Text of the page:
Tie my hands by CJ Calliero

CJ CallieroTie my hands.

Tie them tight. Tie them behind my back so I can’t do anything else. Tie them so I am useless. So I am ineffective. So that I cannot do my job. Use zip ties or rope. It still hurts the same. My wrists will be okay, but my heart will break.

Tie my hands.

It’s so frustrating, how many times I have to use that expression. “My hands are tied.” It means that I have nothing left to do. My hands cannot help you even though I am here, living, breathing, and capable. I can’t do a damn thing for your suffering. I can’t save you. I can’t fix you.

My hands are tied.

It happens at work. I can’t obtain an order that a patient or a family desperately wants. I plead and beg upon their behalf. I get my ass chewed over and over again. But I get refused. I’m not trying to say that all doctors are terrible. I’m not trying to say they are cruel by not giving in. What I’m saying is that sometimes, over the phone, they don’t grasp the situation. They can’t see it. They don’t see the pain, the fear. They don’t feel the helplessness that I do (granted there are some that do because they wade through the trenches with me and together we both fail).

Sometimes my hands are tied when they shouldn’t be. Sometimes they’re tied because there is simply nothing left to do. They both suck, but it’s the latter that breaks my heart more than the former. The former only turns me into a rage monster. But having nothing left to do, well that breaks a little part of my heart.

Yes. My heart breaks for people that a complete strangers to me. My heart breaks for people that I may only take care of for a few hours. It breaks, and it breaks over and over again. Because I want to do something. I want to try something. That’s why I am who I am, because I HAVE to help. But when I’ve tried every drug and method at my disposal, there’s nothing else I can do.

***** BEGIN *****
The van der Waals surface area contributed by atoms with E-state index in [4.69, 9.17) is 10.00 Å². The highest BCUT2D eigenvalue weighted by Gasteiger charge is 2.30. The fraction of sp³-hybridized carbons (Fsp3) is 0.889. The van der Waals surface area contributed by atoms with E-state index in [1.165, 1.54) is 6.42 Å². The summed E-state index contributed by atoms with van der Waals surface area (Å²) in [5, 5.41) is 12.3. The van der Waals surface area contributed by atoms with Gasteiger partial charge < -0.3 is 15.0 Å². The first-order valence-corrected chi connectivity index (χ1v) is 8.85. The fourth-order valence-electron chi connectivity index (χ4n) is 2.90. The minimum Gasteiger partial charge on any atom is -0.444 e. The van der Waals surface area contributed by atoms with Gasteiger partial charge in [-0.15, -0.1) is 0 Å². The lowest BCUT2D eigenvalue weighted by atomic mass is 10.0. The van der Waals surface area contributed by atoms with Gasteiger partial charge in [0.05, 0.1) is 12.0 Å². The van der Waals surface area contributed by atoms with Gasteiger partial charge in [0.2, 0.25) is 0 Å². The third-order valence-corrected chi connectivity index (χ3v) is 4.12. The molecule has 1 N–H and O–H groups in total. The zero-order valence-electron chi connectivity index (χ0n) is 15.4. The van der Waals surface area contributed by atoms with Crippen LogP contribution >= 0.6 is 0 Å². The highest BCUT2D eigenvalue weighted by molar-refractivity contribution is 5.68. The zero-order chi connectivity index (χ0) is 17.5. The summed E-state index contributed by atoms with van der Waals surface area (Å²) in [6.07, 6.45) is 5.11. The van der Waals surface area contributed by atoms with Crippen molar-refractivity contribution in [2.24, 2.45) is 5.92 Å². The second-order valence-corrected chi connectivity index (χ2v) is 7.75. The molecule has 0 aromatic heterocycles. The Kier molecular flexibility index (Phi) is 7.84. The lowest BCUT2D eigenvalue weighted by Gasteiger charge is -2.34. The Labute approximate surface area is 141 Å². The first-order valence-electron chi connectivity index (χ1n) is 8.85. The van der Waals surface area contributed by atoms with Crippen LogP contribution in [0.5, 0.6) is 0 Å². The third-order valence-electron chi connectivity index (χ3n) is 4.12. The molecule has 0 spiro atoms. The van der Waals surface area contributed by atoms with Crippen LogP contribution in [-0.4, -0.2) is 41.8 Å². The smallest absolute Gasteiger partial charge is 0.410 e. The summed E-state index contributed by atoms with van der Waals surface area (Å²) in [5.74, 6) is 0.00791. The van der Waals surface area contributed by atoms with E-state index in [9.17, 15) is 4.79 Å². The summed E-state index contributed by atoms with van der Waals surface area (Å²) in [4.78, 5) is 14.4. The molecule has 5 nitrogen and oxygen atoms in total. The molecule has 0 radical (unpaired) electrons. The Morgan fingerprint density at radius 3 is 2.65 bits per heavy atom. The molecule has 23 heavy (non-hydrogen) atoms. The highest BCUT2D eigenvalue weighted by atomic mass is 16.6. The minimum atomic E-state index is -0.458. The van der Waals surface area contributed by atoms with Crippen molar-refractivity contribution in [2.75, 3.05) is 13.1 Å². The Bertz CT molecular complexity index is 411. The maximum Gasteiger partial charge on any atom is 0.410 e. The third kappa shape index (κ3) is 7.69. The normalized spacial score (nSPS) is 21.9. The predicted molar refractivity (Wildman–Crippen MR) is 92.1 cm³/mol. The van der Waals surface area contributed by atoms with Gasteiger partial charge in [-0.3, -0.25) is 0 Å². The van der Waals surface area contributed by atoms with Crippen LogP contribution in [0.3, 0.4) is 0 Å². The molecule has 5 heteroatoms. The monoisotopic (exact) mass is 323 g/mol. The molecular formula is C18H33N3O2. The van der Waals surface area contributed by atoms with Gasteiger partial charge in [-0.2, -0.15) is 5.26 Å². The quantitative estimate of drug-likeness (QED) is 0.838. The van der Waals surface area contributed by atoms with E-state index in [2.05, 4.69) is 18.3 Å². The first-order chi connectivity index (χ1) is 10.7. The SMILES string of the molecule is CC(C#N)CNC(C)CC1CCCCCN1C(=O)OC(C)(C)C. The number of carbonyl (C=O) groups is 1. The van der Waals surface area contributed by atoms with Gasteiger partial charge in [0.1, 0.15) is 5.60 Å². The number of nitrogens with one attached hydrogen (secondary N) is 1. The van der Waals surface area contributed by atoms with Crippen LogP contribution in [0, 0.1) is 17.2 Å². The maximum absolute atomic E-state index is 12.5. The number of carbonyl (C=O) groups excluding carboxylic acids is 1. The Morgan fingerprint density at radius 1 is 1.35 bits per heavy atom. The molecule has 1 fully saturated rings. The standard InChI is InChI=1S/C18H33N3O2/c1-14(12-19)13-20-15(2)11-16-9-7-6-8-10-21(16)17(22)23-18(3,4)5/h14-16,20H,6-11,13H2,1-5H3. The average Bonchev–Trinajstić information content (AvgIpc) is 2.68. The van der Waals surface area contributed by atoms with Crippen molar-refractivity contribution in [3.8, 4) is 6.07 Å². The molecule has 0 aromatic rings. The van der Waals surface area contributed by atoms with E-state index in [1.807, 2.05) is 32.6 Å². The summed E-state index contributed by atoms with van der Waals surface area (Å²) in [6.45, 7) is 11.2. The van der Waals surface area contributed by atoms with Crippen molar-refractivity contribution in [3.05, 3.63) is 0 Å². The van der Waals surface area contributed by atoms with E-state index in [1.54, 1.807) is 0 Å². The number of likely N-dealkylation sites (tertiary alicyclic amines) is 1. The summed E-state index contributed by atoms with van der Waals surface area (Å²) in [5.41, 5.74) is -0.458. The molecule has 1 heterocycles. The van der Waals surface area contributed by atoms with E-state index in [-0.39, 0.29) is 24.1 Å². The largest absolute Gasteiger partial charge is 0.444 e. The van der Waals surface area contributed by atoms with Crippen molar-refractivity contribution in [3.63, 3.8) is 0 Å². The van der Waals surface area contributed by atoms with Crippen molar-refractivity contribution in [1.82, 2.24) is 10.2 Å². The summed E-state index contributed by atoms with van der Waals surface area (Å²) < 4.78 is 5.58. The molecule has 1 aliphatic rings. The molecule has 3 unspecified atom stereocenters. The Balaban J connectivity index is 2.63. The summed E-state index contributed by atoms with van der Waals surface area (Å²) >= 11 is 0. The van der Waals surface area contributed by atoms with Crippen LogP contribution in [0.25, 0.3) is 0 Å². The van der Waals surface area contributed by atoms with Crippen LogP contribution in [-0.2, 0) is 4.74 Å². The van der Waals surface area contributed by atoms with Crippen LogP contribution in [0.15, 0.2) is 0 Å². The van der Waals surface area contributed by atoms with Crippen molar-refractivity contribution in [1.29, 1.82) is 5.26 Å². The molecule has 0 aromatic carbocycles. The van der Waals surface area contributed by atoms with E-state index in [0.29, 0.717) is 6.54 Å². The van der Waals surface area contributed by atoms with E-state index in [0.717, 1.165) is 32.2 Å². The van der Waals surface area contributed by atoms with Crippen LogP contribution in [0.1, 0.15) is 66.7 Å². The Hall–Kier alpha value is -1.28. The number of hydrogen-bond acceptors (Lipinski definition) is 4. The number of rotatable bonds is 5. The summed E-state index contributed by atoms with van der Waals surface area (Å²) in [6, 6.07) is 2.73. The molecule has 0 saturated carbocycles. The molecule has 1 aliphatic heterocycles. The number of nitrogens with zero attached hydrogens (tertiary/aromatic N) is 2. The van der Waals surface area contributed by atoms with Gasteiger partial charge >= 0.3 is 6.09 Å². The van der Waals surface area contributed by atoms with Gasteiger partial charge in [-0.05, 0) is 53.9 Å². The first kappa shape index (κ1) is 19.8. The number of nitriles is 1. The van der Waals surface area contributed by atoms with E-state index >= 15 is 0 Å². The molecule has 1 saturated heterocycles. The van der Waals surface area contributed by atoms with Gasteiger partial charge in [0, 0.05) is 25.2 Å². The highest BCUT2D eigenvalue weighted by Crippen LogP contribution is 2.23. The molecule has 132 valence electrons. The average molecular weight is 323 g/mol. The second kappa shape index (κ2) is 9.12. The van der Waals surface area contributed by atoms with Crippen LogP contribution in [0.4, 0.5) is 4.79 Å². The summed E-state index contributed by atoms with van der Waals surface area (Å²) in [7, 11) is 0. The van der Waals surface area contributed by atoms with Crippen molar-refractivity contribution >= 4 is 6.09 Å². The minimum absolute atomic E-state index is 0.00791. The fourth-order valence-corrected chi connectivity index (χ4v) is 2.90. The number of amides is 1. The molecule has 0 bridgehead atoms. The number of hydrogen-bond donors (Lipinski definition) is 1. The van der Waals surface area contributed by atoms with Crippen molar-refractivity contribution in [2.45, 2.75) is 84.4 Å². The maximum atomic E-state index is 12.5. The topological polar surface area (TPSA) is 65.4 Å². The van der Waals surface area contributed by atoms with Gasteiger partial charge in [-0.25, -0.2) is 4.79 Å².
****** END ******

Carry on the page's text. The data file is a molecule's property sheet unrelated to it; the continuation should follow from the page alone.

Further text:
You might as well tie my hands as tight as you can behind my back.

But even without them, I still can’t stop caring. I still can’t stop trying other things.

I hate watching. I hate not being able to do anything. And it doesn’t just apply to work. It applies all over the place in my life. It applies to friendships I’ve fought hard to save. Things that I gave every effort to fix, but now they’re still crumbling before my very eyes. I’m out of options. There’s nothing more that I can do especially not when I’m getting hurt in the process.

My hands are tied.

My heart breaks. But I don’t stop fighting, especially not at work. With my hands tied so firmly behind my back, I give the rest of my energy. I give everything I have left.

And you wonder why I cry in the shower sometimes after work.

It’s the reality of it. The grim face of real life.

I’ve been a nurse for 10 months. I have cried several times. I have fought hard with and for my patients. In 10 months I have learned so much about myself and the world. I’ve had some of the best conversations at 3 in the morning. I’ve given advice and I’ve taken it from people who have many years on me. I’m learning to do more, even when my hands are tied. Because there’s always something left to do.

Even if it’s as simple as holding someone’s hand.

I will not be useless.

CJ Calliero is a newly qualified nurse from the United States. You can find her blog at http://misscalliero.wordpress.com/


One thought on “Tie my hands by CJ Calliero

  1. HI CJ,

    As a nurse myself I absolutely can relate to your article (as I’m sure can many others from all areas of health and social care). It’s both interesting and a little depressing to see that our American cousins fare no better than we do in UK when it comes to workload and the frustrations of ‘the job’.

    Thanks for letting us publish this in Care To Share.


    Stuart (Ed)

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